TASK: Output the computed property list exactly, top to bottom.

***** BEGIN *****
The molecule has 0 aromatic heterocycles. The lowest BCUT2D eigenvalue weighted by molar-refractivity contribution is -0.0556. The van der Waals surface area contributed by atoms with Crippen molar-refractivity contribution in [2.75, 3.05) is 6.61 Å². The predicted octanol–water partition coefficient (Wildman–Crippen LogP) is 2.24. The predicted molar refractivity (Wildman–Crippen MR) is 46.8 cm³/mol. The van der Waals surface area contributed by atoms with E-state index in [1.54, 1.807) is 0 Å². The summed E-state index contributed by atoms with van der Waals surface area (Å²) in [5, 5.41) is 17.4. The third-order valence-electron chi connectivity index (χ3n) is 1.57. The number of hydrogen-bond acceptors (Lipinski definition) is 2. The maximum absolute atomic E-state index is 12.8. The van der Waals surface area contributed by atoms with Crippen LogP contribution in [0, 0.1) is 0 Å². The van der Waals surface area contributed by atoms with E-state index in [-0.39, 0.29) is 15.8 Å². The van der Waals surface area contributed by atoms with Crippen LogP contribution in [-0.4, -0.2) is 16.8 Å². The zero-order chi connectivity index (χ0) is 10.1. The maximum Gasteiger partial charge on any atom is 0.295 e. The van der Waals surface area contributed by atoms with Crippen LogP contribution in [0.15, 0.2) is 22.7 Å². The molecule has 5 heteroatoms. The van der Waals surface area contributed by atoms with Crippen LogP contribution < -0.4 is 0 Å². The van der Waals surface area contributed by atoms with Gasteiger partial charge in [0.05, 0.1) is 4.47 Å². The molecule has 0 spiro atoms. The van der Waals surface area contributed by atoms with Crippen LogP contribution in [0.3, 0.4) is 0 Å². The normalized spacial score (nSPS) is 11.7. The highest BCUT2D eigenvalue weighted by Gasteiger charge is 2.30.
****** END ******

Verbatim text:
The molecule has 0 aromatic heterocycles. The lowest BCUT2D eigenvalue weighted by molar-refractivity contribution is -0.0556. The van der Waals surface area contributed by atoms with Crippen molar-refractivity contribution in [2.75, 3.05) is 6.61 Å². The predicted octanol–water partition coefficient (Wildman–Crippen LogP) is 2.24. The predicted molar refractivity (Wildman–Crippen MR) is 46.8 cm³/mol. The van der Waals surface area contributed by atoms with E-state index in [1.54, 1.807) is 0 Å². The summed E-state index contributed by atoms with van der Waals surface area (Å²) in [5, 5.41) is 17.4. The third-order valence-electron chi connectivity index (χ3n) is 1.57. The number of hydrogen-bond acceptors (Lipinski definition) is 2. The maximum absolute atomic E-state index is 12.8. The van der Waals surface area contributed by atoms with Crippen LogP contribution in [0, 0.1) is 0 Å². The van der Waals surface area contributed by atoms with E-state index in [-0.39, 0.29) is 15.8 Å². The van der Waals surface area contributed by atoms with Crippen LogP contribution in [-0.4, -0.2) is 16.8 Å². The zero-order chi connectivity index (χ0) is 10.1. The maximum Gasteiger partial charge on any atom is 0.295 e. The van der Waals surface area contributed by atoms with Crippen LogP contribution in [0.15, 0.2) is 22.7 Å². The molecule has 5 heteroatoms. The van der Waals surface area contributed by atoms with Crippen LogP contribution < -0.4 is 0 Å². The van der Waals surface area contributed by atoms with Gasteiger partial charge in [0.05, 0.1) is 4.47 Å². The molecule has 0 spiro atoms. The van der Waals surface area contributed by atoms with Crippen LogP contribution in [0.3, 0.4) is 0 Å². The normalized spacial score (nSPS) is 11.7. The highest BCUT2D eigenvalue weighted by Gasteiger charge is 2.30.